This scared me to death. My mother showed me a drinking water treatment report delivered to her by her local water provider. My mom knows that we write about drinking water contamination and clean, healthy drinking water, so she thought I might be interested in the report.

I have to tell you that there is a huge difference between doing research about drinking water contamination and actually seeing reveal accounting of the water I, and the wonderful I know and love, are drinking.

The overall conclusion of this drinking water treatment report indicates that all is well with the water that makes my mother’s home. But seeing the list of pollutants, the explanation  aquaguard royale of where they come from, and how they are rated in terms of acceptable levels, made me very unsure.

All drinking water contamination was organized into a table that was divided up into sections called: “Disinfectants & Disinfection By-Products”; “Inorganic Contaminants”; “Radioactive Contaminants” and “Inorganic Pollutants. inch

The list of drinking water pollutants included: chlorine, haloacetic acids, triihalomethanes, nitrate, flouride, arsenic, barium, chromium, leader emitters, combined radium, uranium and water piping.

Some of the sources of these pollutants included: “additive used to control bacterias, inch “by-product of drinking water chlorination, “runoff from fertilizer use, inch “leaching from septic tanks, inch “sewage, inch erosion of natural deposits, inch “discharge from fertilizer and aluminum industrial facilities, inch “discharge from drilling waste items, inch “discharge from metal refineries, inch “discharge from steel and pulp mills” and “leaching from wood additives. inch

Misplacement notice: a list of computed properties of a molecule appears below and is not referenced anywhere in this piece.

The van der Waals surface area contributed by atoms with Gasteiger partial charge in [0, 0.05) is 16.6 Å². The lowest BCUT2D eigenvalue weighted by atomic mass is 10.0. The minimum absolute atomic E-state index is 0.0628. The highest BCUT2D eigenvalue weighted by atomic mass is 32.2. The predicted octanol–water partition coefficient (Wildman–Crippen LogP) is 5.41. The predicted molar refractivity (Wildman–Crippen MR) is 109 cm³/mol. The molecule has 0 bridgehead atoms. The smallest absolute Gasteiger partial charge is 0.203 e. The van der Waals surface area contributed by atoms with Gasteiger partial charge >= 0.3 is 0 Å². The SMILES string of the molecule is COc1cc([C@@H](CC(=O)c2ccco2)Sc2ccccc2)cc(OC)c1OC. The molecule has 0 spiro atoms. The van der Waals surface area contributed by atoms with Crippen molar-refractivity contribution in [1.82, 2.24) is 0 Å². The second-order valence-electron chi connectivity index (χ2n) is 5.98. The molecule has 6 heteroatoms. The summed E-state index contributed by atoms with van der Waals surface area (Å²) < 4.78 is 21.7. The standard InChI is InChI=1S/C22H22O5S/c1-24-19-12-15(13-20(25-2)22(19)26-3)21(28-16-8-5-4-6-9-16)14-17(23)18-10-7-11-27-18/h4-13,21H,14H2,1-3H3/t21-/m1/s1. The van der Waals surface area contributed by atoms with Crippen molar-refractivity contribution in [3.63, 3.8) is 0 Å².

And if that was not enough to increase the hair on the back of one’s head, this drinking water treatment report rated the pollutants under the headings, “MCLG (Maximum Toxin Level Goal) or MRDLG (Maximum Continuing Disinfection Goal) and MCL (Maximum Toxin Level) or MRLD (Maximum Continuing Disinfection Level). Numbers appeared under these headings, but there was not a legend that explained what the numbers meant.

Don’t get me wrong. I think it’s great that this company keeps its customers informed. However, I really do think they could execute a little better in the explanation department because seeing those pollutants at ANY level will do to cause alarm.

The good news, however, is that this drinking water treatment report reinforced my belief that relying on city and county or private drinking water is purified systems continues to have major drawbacks. And because there are some wonderful, healthy alternatives to this “iffy” water, there is no reason why anyone has to feel scared or unsure about taking a drink of water.

Anyone can do their own drinking water treatment. Drinking water filtration systems or whole home water filtration systems are, by far, the least expensive and most convenient way to filter and cleanse water. In addition to selling some very nice drinking water treatment systems, there are companies out there that also offer fantastic customer service.

And if you are not sure what kind of water filter system you should obtain, my recommendation is to look for a filter system that uses a multi-stage filtering process. This way you will be able to shield against chlorine (disinfectant), lead (inorganic contaminant), and VOCs (volatile organic chemicals).

Also… FYI… as an added bonus to a whole home water filter system, the water that will leave your home and return in the sewers will be without any chemicals and bacteria further protecting the surroundings. That is sure to help make any drinking water treatment report less scary.

Wanna Get Scared? Read a Drinking water Treatment Report

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